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Family calls Guantanamo Bay Navy Captain's trial 'traumatic,' says their brother's reputation was trashed

The two-week federal trial of former Navy Captain John Nettleton resulted in his conviction for obstruction of justice and lying.

JACKSONVILLE, Fla. — Christopher Tur’s family returned home to Pennsylvania Monday, following a two-week federal trial centered on their brother’s disappearance and death.

The trial resulted in the conviction of Navy Captain John Nettleton, former commander at Naval Base Guantanamo Bay, where Tur was a civilian employee.

Nettleton wasn’t charged in Christopher Tur’s death, but he failed to tell investigators he’d slept with Tur’s wife and that the two men had a drunken brawl the night Christopher Tur went missing. A jury found Nettleton guilty of six counts of lying and obstruction of justice.

Though pleased with the verdict, his siblings say their brother’s reputation was savaged in the process.

RELATED: Verdict: Navy Captain guilty of obstructing Gitmo death investigation, lying to officials

“He got brutalized on that stand,” Michael Tur said. “His reputation was trashed.”

Lara Sabanosh, Christopher Tur’s then-wife, testified that her husband was controlling and abusive, with suicidal tendencies and a habit of disappearing after fights.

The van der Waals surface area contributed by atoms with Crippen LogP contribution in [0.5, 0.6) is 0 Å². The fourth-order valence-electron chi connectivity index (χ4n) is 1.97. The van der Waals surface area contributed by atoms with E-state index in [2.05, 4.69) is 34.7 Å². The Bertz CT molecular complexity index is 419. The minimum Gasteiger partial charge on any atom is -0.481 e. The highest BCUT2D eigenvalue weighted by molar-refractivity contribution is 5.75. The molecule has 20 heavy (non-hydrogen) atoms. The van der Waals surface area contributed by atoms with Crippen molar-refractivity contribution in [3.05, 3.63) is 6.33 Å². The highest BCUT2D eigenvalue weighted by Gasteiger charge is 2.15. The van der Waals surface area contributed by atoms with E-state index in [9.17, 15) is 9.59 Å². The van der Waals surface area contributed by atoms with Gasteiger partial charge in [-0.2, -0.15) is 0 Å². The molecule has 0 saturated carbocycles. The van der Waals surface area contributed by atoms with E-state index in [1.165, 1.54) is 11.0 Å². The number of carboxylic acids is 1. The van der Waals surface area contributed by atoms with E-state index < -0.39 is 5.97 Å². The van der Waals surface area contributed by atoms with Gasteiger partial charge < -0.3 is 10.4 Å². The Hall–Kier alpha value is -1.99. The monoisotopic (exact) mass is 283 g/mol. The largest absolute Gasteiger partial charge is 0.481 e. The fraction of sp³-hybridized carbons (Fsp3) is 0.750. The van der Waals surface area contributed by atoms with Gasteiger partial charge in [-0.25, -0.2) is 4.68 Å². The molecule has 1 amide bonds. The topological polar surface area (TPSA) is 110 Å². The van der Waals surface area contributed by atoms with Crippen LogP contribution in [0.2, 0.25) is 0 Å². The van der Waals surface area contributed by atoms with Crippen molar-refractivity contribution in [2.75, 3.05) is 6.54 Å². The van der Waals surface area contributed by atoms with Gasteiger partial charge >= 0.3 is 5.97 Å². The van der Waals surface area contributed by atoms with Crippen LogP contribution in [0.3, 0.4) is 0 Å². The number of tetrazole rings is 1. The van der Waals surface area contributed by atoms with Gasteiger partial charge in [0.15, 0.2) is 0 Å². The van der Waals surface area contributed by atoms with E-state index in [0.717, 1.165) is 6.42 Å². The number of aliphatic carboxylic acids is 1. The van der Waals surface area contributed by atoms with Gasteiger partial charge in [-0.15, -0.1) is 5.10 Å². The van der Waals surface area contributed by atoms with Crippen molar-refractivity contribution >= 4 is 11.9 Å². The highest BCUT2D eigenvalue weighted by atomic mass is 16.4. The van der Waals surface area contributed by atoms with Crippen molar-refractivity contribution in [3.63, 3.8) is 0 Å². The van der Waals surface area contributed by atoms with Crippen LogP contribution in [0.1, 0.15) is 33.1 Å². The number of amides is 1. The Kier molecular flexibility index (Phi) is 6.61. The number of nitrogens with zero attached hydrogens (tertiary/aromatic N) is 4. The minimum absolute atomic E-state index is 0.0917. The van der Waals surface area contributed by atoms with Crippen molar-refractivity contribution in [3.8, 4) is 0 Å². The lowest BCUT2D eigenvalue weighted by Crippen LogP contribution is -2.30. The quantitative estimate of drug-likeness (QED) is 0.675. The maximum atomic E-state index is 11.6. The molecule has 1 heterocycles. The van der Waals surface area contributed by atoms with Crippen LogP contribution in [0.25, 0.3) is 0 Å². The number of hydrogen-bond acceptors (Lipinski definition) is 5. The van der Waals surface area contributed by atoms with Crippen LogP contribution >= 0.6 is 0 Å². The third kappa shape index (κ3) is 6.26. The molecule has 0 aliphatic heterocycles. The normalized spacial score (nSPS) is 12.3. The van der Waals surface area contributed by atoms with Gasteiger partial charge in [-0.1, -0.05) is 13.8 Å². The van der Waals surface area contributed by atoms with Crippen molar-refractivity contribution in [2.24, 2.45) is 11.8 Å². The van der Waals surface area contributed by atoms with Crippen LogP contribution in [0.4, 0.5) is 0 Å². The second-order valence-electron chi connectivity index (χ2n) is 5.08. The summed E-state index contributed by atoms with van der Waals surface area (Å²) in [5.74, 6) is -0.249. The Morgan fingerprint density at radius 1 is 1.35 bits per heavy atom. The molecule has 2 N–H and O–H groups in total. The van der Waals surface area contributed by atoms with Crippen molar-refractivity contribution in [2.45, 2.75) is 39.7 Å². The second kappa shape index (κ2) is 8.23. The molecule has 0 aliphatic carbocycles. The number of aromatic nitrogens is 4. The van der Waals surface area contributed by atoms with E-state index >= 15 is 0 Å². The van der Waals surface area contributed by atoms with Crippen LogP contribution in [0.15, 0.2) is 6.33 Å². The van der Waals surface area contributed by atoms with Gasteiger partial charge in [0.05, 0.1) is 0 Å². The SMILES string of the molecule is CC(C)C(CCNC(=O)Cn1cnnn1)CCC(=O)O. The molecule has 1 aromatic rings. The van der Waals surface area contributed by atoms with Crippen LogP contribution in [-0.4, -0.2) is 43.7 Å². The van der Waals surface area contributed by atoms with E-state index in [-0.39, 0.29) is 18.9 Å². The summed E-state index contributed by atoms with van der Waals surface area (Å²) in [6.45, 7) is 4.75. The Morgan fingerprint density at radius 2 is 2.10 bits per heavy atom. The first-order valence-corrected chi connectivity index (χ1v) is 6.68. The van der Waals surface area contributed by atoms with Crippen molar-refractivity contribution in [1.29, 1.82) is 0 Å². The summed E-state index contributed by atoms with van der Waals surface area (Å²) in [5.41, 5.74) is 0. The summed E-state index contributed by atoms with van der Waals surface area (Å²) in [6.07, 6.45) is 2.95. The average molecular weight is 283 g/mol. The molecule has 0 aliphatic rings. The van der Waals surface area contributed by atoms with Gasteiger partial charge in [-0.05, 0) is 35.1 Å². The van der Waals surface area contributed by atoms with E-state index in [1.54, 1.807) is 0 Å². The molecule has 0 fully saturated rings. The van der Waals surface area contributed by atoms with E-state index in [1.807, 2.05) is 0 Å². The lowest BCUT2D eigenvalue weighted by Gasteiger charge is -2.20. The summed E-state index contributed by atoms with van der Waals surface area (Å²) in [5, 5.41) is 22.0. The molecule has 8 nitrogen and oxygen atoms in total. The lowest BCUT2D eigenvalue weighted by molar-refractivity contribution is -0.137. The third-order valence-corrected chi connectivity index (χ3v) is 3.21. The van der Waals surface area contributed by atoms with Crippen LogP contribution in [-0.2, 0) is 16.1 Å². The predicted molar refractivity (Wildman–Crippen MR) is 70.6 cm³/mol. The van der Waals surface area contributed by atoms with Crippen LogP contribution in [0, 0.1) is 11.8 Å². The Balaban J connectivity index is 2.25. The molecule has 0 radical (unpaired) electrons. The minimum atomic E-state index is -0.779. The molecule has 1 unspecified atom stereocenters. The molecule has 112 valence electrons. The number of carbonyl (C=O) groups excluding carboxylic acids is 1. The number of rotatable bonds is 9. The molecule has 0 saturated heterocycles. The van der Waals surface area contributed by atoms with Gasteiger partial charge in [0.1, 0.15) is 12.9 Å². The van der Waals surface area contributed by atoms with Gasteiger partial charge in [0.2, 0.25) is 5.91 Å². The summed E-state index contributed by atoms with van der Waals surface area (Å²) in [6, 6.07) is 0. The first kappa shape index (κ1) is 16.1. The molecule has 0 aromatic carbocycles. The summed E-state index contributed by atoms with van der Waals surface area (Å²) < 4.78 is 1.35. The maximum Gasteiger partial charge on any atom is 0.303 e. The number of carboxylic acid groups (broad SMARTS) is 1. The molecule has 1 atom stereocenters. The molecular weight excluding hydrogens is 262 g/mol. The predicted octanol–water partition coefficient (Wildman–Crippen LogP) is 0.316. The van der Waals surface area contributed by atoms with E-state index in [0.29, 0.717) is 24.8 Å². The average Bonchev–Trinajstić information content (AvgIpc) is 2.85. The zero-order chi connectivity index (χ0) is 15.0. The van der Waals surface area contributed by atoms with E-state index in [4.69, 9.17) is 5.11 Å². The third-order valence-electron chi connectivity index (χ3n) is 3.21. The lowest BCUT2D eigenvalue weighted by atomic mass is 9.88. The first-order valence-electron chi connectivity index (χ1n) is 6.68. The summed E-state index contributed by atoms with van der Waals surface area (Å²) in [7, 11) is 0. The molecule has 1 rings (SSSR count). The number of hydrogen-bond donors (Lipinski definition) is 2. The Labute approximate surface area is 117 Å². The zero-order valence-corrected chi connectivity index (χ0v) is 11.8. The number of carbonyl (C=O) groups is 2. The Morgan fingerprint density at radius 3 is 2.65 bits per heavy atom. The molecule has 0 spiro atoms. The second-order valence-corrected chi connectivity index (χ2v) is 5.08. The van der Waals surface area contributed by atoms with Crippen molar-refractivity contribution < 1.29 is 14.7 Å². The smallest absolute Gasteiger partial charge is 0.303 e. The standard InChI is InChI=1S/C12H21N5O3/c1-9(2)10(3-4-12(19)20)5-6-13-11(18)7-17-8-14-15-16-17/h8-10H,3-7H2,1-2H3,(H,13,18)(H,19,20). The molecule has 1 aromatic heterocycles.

“It was horrible,” said Christopher Tur’s sister Aline Byrns. “He was embarrassed in front of friends and colleagues at a level that no human being should ever experience, and we’re here to expose those people.”

Now that the trial is over, they are looking to restore their brother’s reputation and seek other forms of justice.

“He wasn’t there to defend himself,” said Aline Byrnes, Christopher Tur's sister.

“So we’re going to do it,” added Michael Tur.

Part of that will happen at Nettleton’s sentencing when Christopher Tur’s family members will give victim impact statements. “It’s the first time in a public forum we are able to get the story out -- at least some of it,” said Michael Tur.

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RELATED: 'I’m not lying': testifies former Navy Captain accused of obstruction of justice

They are also considering action in civil court against Navy employees they say bear at least some responsibility for what happened, including then-Public Information Officer Kelly Wirfel. She testified she received a call from Christopher Tur in which he said he had knocked out Nettleton, but she did not report the incident.

“Christopher could be alive today if she did something," Byrnes said. "She did nothing." 

“It’s not like there were crimes committed and the Navy is missing pencils and paper clips,” added Michael Tur. “The Navy failed Christopher and he’s dead.”

Byrns said Nettleton failed her brother as well. 

“He failed as commander of that base and failed as a human being. He failed,” she said.

The family also says they plan to put pen to paper to tell Christopher Tur’s story – in a forum yet to be determined.

“There’s a lot tell -- so we can tell the full story,” Byrnes said.